Lanie Smith, MPS, ATR is a Registered Art Therapist and owner of Integrative Art Therapy as well as co-founder of Matters of the Heart Retreats for couples. Lanie has a true passion for combining art and nature to help others connect more deeply to themselves, others, their natural creativity, and innate wisdom.
Lanie specializes in supporting other helping professionals in both behavioral and allied health to cultivate creative and compassionate self-care as burnout prevention and provides individual and group Eco-Art Therapy as well as supervision, consultation, retreats, workshops, and trainings to support the ethical use of art in therapy.
Carrie: Welcome Lanie, when did you realize the importance of the arts in your life?
I struggled with my own overwhelming emotions and a history of family discord, so I always used creative writing and journaling growing up. I discovered painting when I finished high school and fell in love with the way color and texture could express what I otherwise had no language for.
Art was my outlet and means of communication when I did not know how to otherwise articulate what I was experiencing. I used art to cope and became more and more interested in using my creativity to pass along the many benefits, which is what led me to become an Art Therapist.
Carrie: How would you describe the work you create?
It’s changed over time as I have. I used to paint and produce prolifically with the goal of exhibiting and selling. After becoming an art therapist, I was still determined to keep up with my art to ensure I would be ‘good enough’ as both an artist and therapist. After some difficult health issues, I’ve found more compassion and permission to express myself in a variety of ways without the need to show, sell, and mass produce.
My creative life still involves some traditional sketching and painting, but over time I found myself working with more natural materials. I enjoy getting outside and collecting objects to make impermanent sculptures. I also have a number of collaborative projects in the works around the world as I find community to be really important for supporting my creative endeavours. Plus, I just love relationships.
Carrie: What does your workspace look like?
I have several. I like to work outdoors as much as possible as research supports its many health benefits. So much of the work I do for myself and with clients is centered around creativity and nature, so I love creative treasure hunts outside. I have two offices and also use half of my garage as a painting studio for working large.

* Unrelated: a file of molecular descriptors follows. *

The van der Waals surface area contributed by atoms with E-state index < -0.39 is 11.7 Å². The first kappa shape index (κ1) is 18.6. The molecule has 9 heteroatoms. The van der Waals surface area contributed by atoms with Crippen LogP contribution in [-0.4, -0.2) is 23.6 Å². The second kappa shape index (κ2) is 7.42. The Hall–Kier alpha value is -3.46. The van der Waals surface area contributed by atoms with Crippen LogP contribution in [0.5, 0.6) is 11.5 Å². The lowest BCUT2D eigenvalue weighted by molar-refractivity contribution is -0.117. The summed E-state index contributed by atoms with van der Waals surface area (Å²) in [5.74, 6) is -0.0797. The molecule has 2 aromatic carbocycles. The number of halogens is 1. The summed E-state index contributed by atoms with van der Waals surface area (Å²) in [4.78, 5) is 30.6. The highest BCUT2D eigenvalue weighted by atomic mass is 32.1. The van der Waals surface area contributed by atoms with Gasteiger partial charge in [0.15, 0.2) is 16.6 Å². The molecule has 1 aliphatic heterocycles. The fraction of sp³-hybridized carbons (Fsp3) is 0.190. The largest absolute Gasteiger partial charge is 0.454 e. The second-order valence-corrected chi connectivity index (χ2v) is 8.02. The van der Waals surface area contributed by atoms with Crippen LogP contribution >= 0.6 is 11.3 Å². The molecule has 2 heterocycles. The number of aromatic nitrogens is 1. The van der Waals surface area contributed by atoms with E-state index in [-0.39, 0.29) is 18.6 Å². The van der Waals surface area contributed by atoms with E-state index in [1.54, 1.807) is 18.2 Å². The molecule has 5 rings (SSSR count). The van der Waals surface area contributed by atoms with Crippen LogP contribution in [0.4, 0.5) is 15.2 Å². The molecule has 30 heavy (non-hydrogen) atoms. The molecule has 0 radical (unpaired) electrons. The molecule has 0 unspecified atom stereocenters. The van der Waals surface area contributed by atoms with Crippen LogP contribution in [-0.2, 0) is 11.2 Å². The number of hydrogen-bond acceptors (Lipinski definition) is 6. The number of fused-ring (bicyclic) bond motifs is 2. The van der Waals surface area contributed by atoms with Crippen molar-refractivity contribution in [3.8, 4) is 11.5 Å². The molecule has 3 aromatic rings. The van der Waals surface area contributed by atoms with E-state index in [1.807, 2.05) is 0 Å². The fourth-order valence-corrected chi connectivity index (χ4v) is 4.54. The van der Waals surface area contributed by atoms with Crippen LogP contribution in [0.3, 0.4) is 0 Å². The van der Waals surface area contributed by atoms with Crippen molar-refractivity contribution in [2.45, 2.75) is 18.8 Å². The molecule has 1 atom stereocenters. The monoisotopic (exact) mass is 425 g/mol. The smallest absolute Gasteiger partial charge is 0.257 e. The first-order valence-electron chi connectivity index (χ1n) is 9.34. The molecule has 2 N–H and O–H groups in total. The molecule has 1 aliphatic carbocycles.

I have materials in all three locations, because some of the art I do is in response to clients at my Art Therapy studio office while other artmaking is done in a variety of sizes. You may find me nuzzled in my oversized chair writing, making cards, or working in an art journal next to my portable studio on wheels if my body needs a rest or pouring gallons of paint on 4X4 wood panels outside. I’ve learned to listen to my body to determine where to work.
Carrie: What are important strategies or choices do you make that help support your creative process?
I’m not sure I have specific strategies as much as I have come to welcome all stages of the creative process, which is to say that as much as I love the diving in, doing, and flow parts, there is also much importance in the initial idea phase, incubation period, and flexible commitment when things don’t go as envisioned.
Carrie: What kind of creative activities do you encourage your clients to explore? Do you have an example of one you might share?
Every client invites very unique and specific art directives, which is what I love about the work I do. Being spontaneous and influenced by the relationship creates such a wide variety of art invitations.
Some sample projects include creating a grounding or anchor bracelet out of clay beads that can be painted to remind you to breathe or love, alter a book to include timeline images and tell the story of your life where you get to decide the ending, or a natural found object to represent yourself and your natural strenghts which can then be altered or left natural.